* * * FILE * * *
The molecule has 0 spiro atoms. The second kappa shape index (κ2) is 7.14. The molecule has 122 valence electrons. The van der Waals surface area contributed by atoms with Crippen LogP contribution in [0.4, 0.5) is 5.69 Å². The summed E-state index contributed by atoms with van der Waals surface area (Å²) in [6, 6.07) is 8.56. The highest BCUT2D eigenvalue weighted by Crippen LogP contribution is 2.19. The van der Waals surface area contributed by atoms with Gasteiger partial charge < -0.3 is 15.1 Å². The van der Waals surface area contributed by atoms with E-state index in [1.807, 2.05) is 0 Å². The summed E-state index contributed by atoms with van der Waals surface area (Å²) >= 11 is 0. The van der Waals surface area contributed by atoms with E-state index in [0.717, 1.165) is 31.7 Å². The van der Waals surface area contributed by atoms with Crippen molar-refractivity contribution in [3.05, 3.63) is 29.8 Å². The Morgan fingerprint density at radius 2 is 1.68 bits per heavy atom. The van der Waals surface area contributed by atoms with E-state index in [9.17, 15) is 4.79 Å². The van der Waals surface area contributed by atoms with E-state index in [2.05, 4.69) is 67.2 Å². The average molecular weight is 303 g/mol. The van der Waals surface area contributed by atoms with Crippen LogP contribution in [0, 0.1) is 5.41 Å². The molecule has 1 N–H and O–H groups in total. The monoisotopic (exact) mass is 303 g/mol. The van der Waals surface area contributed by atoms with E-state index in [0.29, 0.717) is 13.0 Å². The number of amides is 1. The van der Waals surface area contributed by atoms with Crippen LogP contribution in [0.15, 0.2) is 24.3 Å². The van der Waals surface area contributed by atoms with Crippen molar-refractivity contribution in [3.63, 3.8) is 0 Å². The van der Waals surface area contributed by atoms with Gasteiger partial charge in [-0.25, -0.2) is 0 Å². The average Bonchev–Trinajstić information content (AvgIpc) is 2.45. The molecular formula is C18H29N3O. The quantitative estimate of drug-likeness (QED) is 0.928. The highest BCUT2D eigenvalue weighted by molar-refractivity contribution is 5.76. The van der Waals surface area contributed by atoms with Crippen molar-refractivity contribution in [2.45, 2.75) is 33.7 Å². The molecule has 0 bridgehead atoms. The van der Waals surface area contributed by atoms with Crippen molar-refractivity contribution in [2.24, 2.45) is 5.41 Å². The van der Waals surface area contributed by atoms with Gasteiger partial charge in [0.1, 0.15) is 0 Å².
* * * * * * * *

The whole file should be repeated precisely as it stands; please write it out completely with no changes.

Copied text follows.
The molecule has 0 spiro atoms. The second kappa shape index (κ2) is 7.14. The molecule has 122 valence electrons. The van der Waals surface area contributed by atoms with Crippen LogP contribution in [0.4, 0.5) is 5.69 Å². The summed E-state index contributed by atoms with van der Waals surface area (Å²) in [6, 6.07) is 8.56. The highest BCUT2D eigenvalue weighted by Crippen LogP contribution is 2.19. The van der Waals surface area contributed by atoms with Gasteiger partial charge < -0.3 is 15.1 Å². The van der Waals surface area contributed by atoms with E-state index in [1.807, 2.05) is 0 Å². The summed E-state index contributed by atoms with van der Waals surface area (Å²) >= 11 is 0. The van der Waals surface area contributed by atoms with E-state index in [0.717, 1.165) is 31.7 Å². The van der Waals surface area contributed by atoms with Crippen molar-refractivity contribution in [3.05, 3.63) is 29.8 Å². The Morgan fingerprint density at radius 2 is 1.68 bits per heavy atom. The van der Waals surface area contributed by atoms with E-state index in [9.17, 15) is 4.79 Å². The van der Waals surface area contributed by atoms with E-state index in [2.05, 4.69) is 67.2 Å². The average molecular weight is 303 g/mol. The van der Waals surface area contributed by atoms with Crippen LogP contribution in [0, 0.1) is 5.41 Å². The molecule has 1 N–H and O–H groups in total. The monoisotopic (exact) mass is 303 g/mol. The van der Waals surface area contributed by atoms with E-state index in [0.29, 0.717) is 13.0 Å². The number of amides is 1. The van der Waals surface area contributed by atoms with Crippen LogP contribution in [0.15, 0.2) is 24.3 Å². The van der Waals surface area contributed by atoms with Crippen molar-refractivity contribution in [3.63, 3.8) is 0 Å². The van der Waals surface area contributed by atoms with Gasteiger partial charge in [-0.25, -0.2) is 0 Å². The average Bonchev–Trinajstić information content (AvgIpc) is 2.45. The molecular formula is C18H29N3O. The quantitative estimate of drug-likeness (QED) is 0.928. The highest BCUT2D eigenvalue weighted by molar-refractivity contribution is 5.76. The van der Waals surface area contributed by atoms with Crippen molar-refractivity contribution in [2.45, 2.75) is 33.7 Å². The molecule has 0 bridgehead atoms. The van der Waals surface area contributed by atoms with Crippen molar-refractivity contribution in [2.24, 2.45) is 5.41 Å². The van der Waals surface area contributed by atoms with Gasteiger partial charge in [0.1, 0.15) is 0 Å².